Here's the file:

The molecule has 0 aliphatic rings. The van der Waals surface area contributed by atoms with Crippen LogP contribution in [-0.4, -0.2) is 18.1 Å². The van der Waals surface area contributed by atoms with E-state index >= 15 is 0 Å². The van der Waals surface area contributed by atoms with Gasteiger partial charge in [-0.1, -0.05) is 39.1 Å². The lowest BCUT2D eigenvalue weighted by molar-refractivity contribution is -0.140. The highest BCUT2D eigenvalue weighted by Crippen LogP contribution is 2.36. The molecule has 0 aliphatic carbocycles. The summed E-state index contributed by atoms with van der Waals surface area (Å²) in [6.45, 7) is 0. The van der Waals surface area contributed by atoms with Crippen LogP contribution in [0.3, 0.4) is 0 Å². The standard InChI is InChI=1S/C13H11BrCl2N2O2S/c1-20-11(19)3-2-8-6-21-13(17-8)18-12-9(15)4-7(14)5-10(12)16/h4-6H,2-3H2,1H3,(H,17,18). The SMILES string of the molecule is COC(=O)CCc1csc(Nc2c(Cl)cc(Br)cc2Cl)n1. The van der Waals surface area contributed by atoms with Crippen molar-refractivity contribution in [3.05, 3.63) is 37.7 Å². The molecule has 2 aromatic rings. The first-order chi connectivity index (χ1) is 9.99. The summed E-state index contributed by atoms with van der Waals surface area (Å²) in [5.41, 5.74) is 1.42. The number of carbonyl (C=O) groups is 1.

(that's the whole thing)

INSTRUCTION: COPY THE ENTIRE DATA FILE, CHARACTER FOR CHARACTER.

The molecule has 0 aliphatic rings. The van der Waals surface area contributed by atoms with Crippen LogP contribution in [-0.4, -0.2) is 18.1 Å². The van der Waals surface area contributed by atoms with E-state index >= 15 is 0 Å². The van der Waals surface area contributed by atoms with Gasteiger partial charge in [-0.1, -0.05) is 39.1 Å². The lowest BCUT2D eigenvalue weighted by molar-refractivity contribution is -0.140. The highest BCUT2D eigenvalue weighted by Crippen LogP contribution is 2.36. The molecule has 0 aliphatic carbocycles. The summed E-state index contributed by atoms with van der Waals surface area (Å²) in [6.45, 7) is 0. The van der Waals surface area contributed by atoms with Crippen LogP contribution in [0.3, 0.4) is 0 Å². The standard InChI is InChI=1S/C13H11BrCl2N2O2S/c1-20-11(19)3-2-8-6-21-13(17-8)18-12-9(15)4-7(14)5-10(12)16/h4-6H,2-3H2,1H3,(H,17,18). The SMILES string of the molecule is COC(=O)CCc1csc(Nc2c(Cl)cc(Br)cc2Cl)n1. The van der Waals surface area contributed by atoms with Crippen molar-refractivity contribution in [3.05, 3.63) is 37.7 Å². The molecule has 2 aromatic rings. The first-order chi connectivity index (χ1) is 9.99. The summed E-state index contributed by atoms with van der Waals surface area (Å²) in [5.41, 5.74) is 1.42. The number of carbonyl (C=O) groups is 1.